The technical hurdles to duplicating the Taiwanese and South Korean success stories are daunting. State-of-the-art chip foundries cost more than ten billion dollars. Even once they are built, achieving mass production of flawless devices is no easy task. Witness the difficulties Intel has faced in recent years while trying to advance its production to the point where it can make seven nm semiconductors. Currently, Intel’s leading chips are produced under contract in its Asian competitors’ factories. Furthermore, the production process requires hundreds of sophisticated inputs and devices procured around the world, none more important than the $340 million machines produced only by the Dutch company ASML Holding that etch circuitry using extreme ultraviolet lithography.

But producing the most advanced chips involves much more than simply mastering the technology. The real challenge lies in attaining high yields of flawless chips in factories that produce millions of semiconductors. Imagine finding a flaw caused by a random light particle that is virtually too small to detect, on electronic circuits separated by only a few billionths of a meter. The more densely packed circuits are within a chip, the harder it is to attain the level of perfection necessary to provide chip makers with their profit margins.

TSMC has become renowned for achieving up to 95 percent yields at its factories—meaning nineteen out of twenty chips are perfect. After four decades of developing and perfecting groundbreaking chip technology, the Taiwanese company has more experienced engineers and technicians and a greater understanding of the demands facing an intensely automated industry than any other company. This reflects a corporate culture that molds a workforce of thousands of technicians willing to execute the demanding work required to ensure high yields.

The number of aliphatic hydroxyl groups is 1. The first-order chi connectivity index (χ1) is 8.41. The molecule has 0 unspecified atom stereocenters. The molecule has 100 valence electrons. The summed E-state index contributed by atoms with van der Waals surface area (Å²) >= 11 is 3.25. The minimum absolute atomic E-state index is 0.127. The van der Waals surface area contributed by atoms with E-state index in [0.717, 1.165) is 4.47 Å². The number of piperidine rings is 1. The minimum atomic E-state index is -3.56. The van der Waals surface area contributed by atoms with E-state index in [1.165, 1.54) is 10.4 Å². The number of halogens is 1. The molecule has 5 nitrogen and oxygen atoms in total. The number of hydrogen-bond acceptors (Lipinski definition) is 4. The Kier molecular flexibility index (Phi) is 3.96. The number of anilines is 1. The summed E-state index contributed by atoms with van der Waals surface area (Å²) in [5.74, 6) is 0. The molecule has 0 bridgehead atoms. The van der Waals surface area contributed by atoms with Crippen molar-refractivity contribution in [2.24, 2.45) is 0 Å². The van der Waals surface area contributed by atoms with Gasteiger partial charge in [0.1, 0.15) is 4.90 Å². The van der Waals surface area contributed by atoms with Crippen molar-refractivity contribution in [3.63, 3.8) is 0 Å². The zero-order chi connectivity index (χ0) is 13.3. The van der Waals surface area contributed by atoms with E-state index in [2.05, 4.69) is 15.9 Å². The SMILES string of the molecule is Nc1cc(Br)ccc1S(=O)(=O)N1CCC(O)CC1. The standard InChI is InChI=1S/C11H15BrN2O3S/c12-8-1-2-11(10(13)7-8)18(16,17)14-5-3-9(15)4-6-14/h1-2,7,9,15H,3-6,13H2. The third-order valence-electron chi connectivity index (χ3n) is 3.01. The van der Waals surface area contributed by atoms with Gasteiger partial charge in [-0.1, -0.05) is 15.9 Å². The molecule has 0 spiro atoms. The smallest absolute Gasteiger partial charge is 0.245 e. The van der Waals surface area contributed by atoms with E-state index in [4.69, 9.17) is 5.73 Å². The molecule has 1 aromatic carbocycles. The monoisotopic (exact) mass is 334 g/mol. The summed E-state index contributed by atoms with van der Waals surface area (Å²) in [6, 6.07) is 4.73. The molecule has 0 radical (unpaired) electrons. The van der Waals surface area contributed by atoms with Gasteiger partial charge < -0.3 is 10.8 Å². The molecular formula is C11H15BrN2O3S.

Such success also requires an educational system like Taiwan’s that can provide the basic training in electrical engineering to continuously churn out new technicians who will staff the dozens of chip factories operated by TSMC and the country’s other chip makers. The recently approved US legislation recognizes the importance of a trained workforce in building a revitalized semiconductor industry and thus calls for increased funding of university programs centered around new chip-making hubs.

The United States can also learn much from leading companies like TSMC and Samsung at the factory level. For instance, US factories should incorporate high-volume manufacturing, material procurement, quality control, machine-learning feedback, troubleshooting, and cost containment into their semiconductor production lines. In essence, these companies stay at the top of their game by running research and development twenty-four hours a day.

There is some concern in Taiwan that TSMC’s investments in the United States will weaken the company at home. But the reality is that the growth of competition will continue to generate innovation, strengthening the semiconductor industry in Taiwan and benefiting all countries.

Ultimately, the best source of skills and experience for the US semiconductor industry will come from the industry’s Asian leaders, particularly as TSMC and Samsung seek to expand their manufacturing bases in the United States. Their presence on US soil—along with the suppliers and subcontractors that will move to their new base of operations—will foster an ecosystem that will fuel the efficient development of a semiconductor industry that can bolster US national security. US legislation such as the CHIPS and Science Act can support this process, and, as know-how spreads to Intel and other US companies, the integration of semiconductor supply chains across the Pacific will enhance the ability of democratic countries to maintain a competitive advantage against China and strengthen the backbone of the Indo-Pacific partnership.

Chun-Chao Lin, a lieutenant colonel in the Taiwan army, was the visiting military senior fellow at the Atlantic Council’s Scowcroft Center for Strategy and Security from 2021-2022.

This article does not necessarily represent the position of the Taiwanese Army or Ministry of Defense.

Further reading

Image: An engineer holds a chip while posing for a photo, he is in the middle of testing reactions from different materials and shapes that can have on the chip at the Taiwan Semiconductor Research Institute (TSRI) in Hsinchu, Taiwan, February 11, 2022. Photo by Ann Wang/Reuters.